Week in Brief: Regulatory News

Vermont eases licensing burdens, medical marijuana doctor loses license in Michigan, Quebec drops vaccine mandate, and more in this week’s regulatory news.

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The Week in Brief is Thentia’s weekly snapshot of regulatory news and what’s happening in the world of professional licensing, government technology, and public policy.

The province of Newfoundland and Labrador is dealing with what may be Canada’s worst-ever cyberattack, and one that has significant implications for national security. The news came five days after IT problems were discovered in the province’s health-care system, causing the cancellation of thousands of medical procedures from X-rays to chemotherapy, CBC reports. Over 400 hospitals in the U.S. and Canada have faced ransomware attacks since the beginning of the pandemic and Ireland’s health-care system dealt with a ransomware attack in the spring. 

Vermont is joining the growing list of states that are easing barriers for individuals moving between states. The Office of Professional Regulation (OPR) is streamlining the licensing process for those who have previously worked in their field in other states for a minimum of three years and are also considered to be in good standing with the states in which they work. Since the Fast-Track Endorsement program was first implemented in the spring, more than 850 licenses spanning 40 different license categories have been issued through the expedited process, including nearly 500 nurses. Read more at Vermont Business Magazine. 

An investigation initiated by the Alaska State Medical Board (ASMB) has revealed that a spate of unqualified Florida doctors have recently applied for emergency licenses in Alaska while being actively sought for recruitment by a Chilean company. At least 14 of the unqualified doctors did receive their licenses although none practiced medicine before the problem was revealed, according to state officials. The medical board says it will reevaluate the state’s emergency licensing protocols to address these issues. Officials investigating the matter say the Chilean company involved was planning to relocate doctors to Alaska by recruiting unqualified physicians and charging additional licensure fees. 

New York City’s new mayor-elect Eric Adams has hinted that he may want to replicate the success of Miami’s CityCoins project as he seeks to make New York a more crypto-friendly place. In a Bloomberg interview, Adams indicated he’s committed to determining what’s preventing Bitcoin and cryptocurrency growth in New York as part of a larger push to make the city more business-friendly. The city has high barriers to entry for licensure of crypto firms and is the home of BitLicense, the gold standard of licensure that also entails an expensive and time-consuming process according to The Block.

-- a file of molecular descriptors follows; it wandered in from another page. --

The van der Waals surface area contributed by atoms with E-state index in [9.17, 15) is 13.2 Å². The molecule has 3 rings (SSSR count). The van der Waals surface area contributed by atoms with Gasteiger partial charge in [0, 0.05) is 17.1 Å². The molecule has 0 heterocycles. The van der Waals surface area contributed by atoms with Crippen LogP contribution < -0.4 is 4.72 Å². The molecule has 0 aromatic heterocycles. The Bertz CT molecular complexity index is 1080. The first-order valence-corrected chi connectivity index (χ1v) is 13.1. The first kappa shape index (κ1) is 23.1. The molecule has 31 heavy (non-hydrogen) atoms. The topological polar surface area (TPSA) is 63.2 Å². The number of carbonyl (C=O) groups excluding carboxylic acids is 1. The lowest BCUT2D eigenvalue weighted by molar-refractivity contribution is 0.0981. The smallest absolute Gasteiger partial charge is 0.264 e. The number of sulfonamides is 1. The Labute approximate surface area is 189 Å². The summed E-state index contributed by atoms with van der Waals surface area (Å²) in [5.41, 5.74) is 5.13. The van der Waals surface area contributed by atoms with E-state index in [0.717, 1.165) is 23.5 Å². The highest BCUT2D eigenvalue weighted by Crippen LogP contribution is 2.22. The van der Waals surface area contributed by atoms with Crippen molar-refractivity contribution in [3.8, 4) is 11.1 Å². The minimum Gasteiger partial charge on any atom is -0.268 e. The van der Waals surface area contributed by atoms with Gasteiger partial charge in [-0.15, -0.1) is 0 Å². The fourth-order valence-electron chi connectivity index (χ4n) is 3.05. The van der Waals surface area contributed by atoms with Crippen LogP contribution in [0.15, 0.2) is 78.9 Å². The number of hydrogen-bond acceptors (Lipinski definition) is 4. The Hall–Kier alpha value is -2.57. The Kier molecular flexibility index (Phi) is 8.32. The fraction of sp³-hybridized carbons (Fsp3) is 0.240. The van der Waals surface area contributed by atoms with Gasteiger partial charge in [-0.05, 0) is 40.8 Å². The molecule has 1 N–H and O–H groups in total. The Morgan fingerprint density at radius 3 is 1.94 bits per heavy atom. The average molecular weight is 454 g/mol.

As a number of provinces and states across North America have enacted vaccination mandates for health-care workers, Ontario has bucked the trend by announcing it won’t impose COVID-19 vaccine mandates for health-care staff in the province. Currently, Ontario hospital workers must either get vaccinated or regularly tested for the virus, though many hospitals have advanced stricter policies including mandates. Quebec also announced it is backtracking on a vaccine mandate and will not require sector employees to get vaccinated. Although 97% of Quebec’s heath network workers are vaccinated, 14,000 haven’t had a first dose, and of those, 5,000 are in direct contact with patients, Global News reports. 

A lobby group for foresters in Ireland is asking the country’s Department of Agriculture to intervene in a crisis they say has frozen the forestry industry for over two years and threatens thousands of jobs. According to representatives from forestry businesses, a backlog of licensing applications is preventing nearly 6,000 forestry workers from getting work (in an industry that employs over 12,000 people), and some businesses have been waiting two years for permits to either plant or fell trees. Irish law demands foresters have licenses to plant or fell trees, or build roads to transport logs, according to The Irish Times. 

The appeals court in Michigan affirmed a two-year suspension for a doctor who approved around 22,000 medical marijuana certificates in under 12 months. Experts deemed it wasn’t possible for the doctor to conduct exams, get medical histories, and take all other needed steps, adding he would have to see 60 patients a day, seven days a week, during a 12-month period, according to The Associated Press. 

Also noteworthy: 

• Want to work at a casino? Getting hired might be harder than you think (Washington Times Herald) 

• Requiring 100 per cent of health-care workers to be vaccinated was always unrealistic (Edmonton Sun) 

• Opinion: No, dog trainers and boarders do not need strict licensing (Deseret News) 

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